Edinburgh-based energy market research consultancy Delta-EE has written that Europe is on track to reach 2.7 GW of operational hydrogen electrolyzer capacity by 2025. This is mostly because of EU public support coming from the EU green deal and the IPCEI Hydrogen initiative. “However, time is running out to establish the many projects on the hundreds of megawatts scale required to achieve an EU target of 6 GW by 2024,” the company stated.
According to the Scottish consultancy’s new Global Hydrogen Intelligence Service, nearly half of all European electrolyzer capacity is in Germany while no other country has more than 10 MW installed. “The sector is expanding fast; the first major projects in several countries (e.g. Spain, Netherlands, Denmark) will be at the tens of megawatts scale in 2021/22 and will soar towards the hundreds [of] megawatts by 2025. A key factor in this growth will be the increase in manufacturing capacity of electrolyzer manufacturers,” the company explained, mentioning Nel Hydrogen, ITM Power, Cummins and McPhy, which “are all building factories capable of producing hundreds of megawatts, if not gigawatts of electrolyzers a year.”
The competitiveness of the different transportation options for hydrogen depends on the distance over which hydrogen is transported, as well as on scale and end-use, according to the European Network of Transmission System Operators for Gas, ENTSOG; the European association of gas infrastructure operators, GIE; and Hydrogen Europe, a European association representing the interest of the hydrogen and fuel cell industry. “If hydrogen needs to be shipped overseas, it generally has to be liquefied or transported as ammonia or in liquid organic hydrogen carriers (LOHCs). For distances below 1,500km, transporting hydrogen as a gas by pipeline is generally the cheapest delivery option; above 1,500km, shipping hydrogen as ammonia or a LOHC may be more cost-effective,” wrote the three European associations last month in a report. They see, in blending, “an easy entry point into the hydrogen economy,” defining it as a cost-effective transitional option, despite the modifications and related investments needed, especially for compressors. “Different compressor models react in different ways to hydrogen blends,” reads the report, explaining that the needed investments will also depend on the share of hydrogen. A complete switch to a 100% hydrogen pipeline will require installing new turbines or motors and new compressors. Capacity will then play a key role in the financial considerations. “Analyses by some gas TSOs show that operating hydrogen pipelines at less than their maximum capacity gives much more attractive transport costs per megawatt-hour transported, as additional, expensive, high-capacity compressor stations – and corresponding energy consumption – can be avoided.” Methane has three times the calorific heating value per cubic meter of hydrogen but “the same gas pipeline today transporting mainly natural gas, can transport about three times as many cubic meters of hydrogen during a given period and thus deliver roughly the same amount of energy.” Hydrogen is a much smaller molecule than methane. The tightness of the system and the material used for sealing need to be chosen accordingly, explains the report. The re-purposing costs of typical transmission pipelines for 100% hydrogen transportation are expected to be between €0.2 million and €0.6 million per kilometer. The three associations also explained that there are currently no EU-wide technical specifications related to the quality of hydrogen transported via dedicated hydrogen pipelines in gaseous form. “The absence of a harmonized EU regulation could lead to a fragmentation of the hydrogen market,” say the associations in the report, also considering final transportation costs (levelized costs of €2.30 to €4.40 for the transport of 1 MWh over 1,000km); the centrality of Europe in the ongoing projects; storage of hydrogen (in salt caverns); and the role of ports and offshore platforms.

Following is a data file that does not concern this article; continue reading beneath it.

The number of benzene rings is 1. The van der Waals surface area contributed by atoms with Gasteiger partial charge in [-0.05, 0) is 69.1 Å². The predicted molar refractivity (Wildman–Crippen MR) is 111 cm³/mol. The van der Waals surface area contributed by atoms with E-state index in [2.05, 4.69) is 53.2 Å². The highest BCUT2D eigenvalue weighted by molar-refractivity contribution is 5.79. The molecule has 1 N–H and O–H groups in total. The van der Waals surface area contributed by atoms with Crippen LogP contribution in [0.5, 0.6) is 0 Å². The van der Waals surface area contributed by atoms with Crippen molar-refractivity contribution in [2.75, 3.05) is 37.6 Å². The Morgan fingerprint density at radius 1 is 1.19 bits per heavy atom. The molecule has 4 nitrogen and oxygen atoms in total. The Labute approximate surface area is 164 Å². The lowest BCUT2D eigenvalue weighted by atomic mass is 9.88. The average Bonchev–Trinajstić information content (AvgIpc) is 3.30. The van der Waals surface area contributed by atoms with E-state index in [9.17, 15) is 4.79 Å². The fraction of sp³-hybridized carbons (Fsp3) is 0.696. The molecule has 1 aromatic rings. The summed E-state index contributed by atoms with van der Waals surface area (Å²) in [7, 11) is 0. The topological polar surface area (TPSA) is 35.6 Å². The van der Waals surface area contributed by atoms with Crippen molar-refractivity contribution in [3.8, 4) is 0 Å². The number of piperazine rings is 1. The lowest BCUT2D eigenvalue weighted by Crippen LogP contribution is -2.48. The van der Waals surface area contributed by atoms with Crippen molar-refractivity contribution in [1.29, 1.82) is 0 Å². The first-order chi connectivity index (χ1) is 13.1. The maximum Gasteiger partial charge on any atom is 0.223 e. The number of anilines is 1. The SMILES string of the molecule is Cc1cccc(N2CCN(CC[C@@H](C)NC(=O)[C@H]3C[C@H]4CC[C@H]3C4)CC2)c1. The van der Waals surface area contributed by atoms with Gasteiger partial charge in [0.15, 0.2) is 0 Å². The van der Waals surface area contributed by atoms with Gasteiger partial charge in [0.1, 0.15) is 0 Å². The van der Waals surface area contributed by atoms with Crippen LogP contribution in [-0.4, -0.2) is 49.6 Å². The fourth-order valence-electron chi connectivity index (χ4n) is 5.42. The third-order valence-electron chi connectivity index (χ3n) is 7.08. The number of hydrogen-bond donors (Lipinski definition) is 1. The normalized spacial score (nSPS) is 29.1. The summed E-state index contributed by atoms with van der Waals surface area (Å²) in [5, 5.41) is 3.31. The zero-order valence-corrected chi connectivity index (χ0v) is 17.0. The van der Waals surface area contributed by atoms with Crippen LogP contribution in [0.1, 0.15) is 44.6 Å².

Bahrain, Kuwait, Oman, Qatar, Saudi Arabia, and the United Arab Emirates are among the most competitive locations globally to produce and export green hydrogen and derivatives, say Germany-based industrial initiative Dii Desert Energy and Munich-headquartered management consultancy Roland Berger. The lowest-cost solar and wind energy globally make the GCC region potentially one of the most competitive for hydrogen production. A recent tender in Saudi Arabia was awarded for a price of $0.0104/kWh. Taking advantage of the oil and gas economy, significant funding is available through sovereign funds as well as international investors. Furthermore, the region has a proven track record in building and operating export infrastructure and it has a central location for future large-energy-demand markets such as the European and East Asian markets,” reads the report, adding that hydrogen valleys could also enable local hydrogen economies.
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